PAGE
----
6. Horse #6, Paint mare. Her back is long, her loin is long, her ribcage does not carry back well, and neither do her withers. She possesses adequate hip length and might very well produce some easy gaits to sit to by means of hollowing the back and being a leg mover. Of the group, this horse requires the most knowledgeable rider to prevent topline breakdown and improve its strength.
5. Horse #4, Arabian Stallion. There is just no getting around the table top croup, it’s just that severe of a fault and the camel withers don’t help. What saves this horse from breaking down through the topline are the shorter back, the short loin and the ribcage that carries back well, all of which add significant structural strength. While this is no novice ride, this horse is far less likely to succumb to topline breakdown from hollow riding than our Paint mare. For that reason he garners one spot up from the bottom.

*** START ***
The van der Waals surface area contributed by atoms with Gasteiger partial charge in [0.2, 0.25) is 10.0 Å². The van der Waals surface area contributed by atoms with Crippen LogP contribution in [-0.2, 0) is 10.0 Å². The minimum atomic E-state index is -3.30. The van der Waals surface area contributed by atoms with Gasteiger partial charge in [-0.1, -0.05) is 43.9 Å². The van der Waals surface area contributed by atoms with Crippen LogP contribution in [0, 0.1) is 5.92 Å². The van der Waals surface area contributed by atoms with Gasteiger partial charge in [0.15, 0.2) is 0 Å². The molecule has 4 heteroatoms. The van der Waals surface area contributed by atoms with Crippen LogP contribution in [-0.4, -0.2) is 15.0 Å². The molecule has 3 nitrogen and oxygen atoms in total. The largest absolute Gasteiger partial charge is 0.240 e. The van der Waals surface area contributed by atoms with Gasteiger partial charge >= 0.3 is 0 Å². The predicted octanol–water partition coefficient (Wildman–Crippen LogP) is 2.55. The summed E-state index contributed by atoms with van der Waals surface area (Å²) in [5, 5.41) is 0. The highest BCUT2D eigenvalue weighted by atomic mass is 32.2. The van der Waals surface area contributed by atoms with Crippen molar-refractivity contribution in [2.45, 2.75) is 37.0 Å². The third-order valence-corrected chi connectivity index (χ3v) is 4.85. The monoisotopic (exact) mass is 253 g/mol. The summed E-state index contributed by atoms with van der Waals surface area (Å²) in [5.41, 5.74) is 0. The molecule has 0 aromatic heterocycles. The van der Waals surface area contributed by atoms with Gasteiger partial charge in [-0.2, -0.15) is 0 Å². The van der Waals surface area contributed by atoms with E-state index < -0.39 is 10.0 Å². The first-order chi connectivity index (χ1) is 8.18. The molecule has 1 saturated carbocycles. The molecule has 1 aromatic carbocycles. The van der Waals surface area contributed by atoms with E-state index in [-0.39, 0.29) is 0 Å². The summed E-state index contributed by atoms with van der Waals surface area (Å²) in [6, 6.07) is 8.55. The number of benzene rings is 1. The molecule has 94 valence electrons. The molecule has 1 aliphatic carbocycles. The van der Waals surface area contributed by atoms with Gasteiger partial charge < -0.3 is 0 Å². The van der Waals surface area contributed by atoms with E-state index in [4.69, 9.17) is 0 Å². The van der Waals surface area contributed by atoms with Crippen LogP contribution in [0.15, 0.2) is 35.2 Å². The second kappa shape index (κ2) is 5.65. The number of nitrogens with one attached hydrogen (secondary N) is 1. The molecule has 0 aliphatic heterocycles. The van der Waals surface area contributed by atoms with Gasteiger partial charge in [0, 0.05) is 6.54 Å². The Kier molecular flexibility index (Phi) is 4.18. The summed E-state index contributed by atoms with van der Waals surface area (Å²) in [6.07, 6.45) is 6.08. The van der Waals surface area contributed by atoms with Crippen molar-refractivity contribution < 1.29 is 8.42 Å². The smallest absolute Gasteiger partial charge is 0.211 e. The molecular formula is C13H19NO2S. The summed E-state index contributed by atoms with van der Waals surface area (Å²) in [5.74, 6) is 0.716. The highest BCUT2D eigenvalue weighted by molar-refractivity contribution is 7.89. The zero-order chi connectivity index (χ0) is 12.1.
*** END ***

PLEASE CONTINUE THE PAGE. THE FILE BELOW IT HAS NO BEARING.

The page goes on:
4. Horse #2, roan QH gelding. Simply based on having the poorest LS joint placement of the remaining candidates, increasing the difficulty of engagement.
The next two placings are very close and arguments can be made for switching them based on discipline and type of issues a person prefers to deal with.
Tie for 2nd – Horse #1, QH stallion and Horse #3, grey QH gelding. Our stallion is shorter backed, has a short, deep, broad loin, a huge hip, a good LS joint placement, and ribs that carry back well giving us super longitudinal strength, super power potential, super potential to engage, but perhaps lacking a bit of lateral flexibility through the body compared to the grey gelding with a longer (yet still medium) back, a medium loin (that does lack a bit of depth), a big hip, a very good LS joint placement and ribs that carry back well. His withers aren’t as well defined or designed, but still functional. This one may possess a bit more flexibility, but also may tend to evade through the body more. Still plenty of power and engagement ability, this one might very well ride a bit smoother.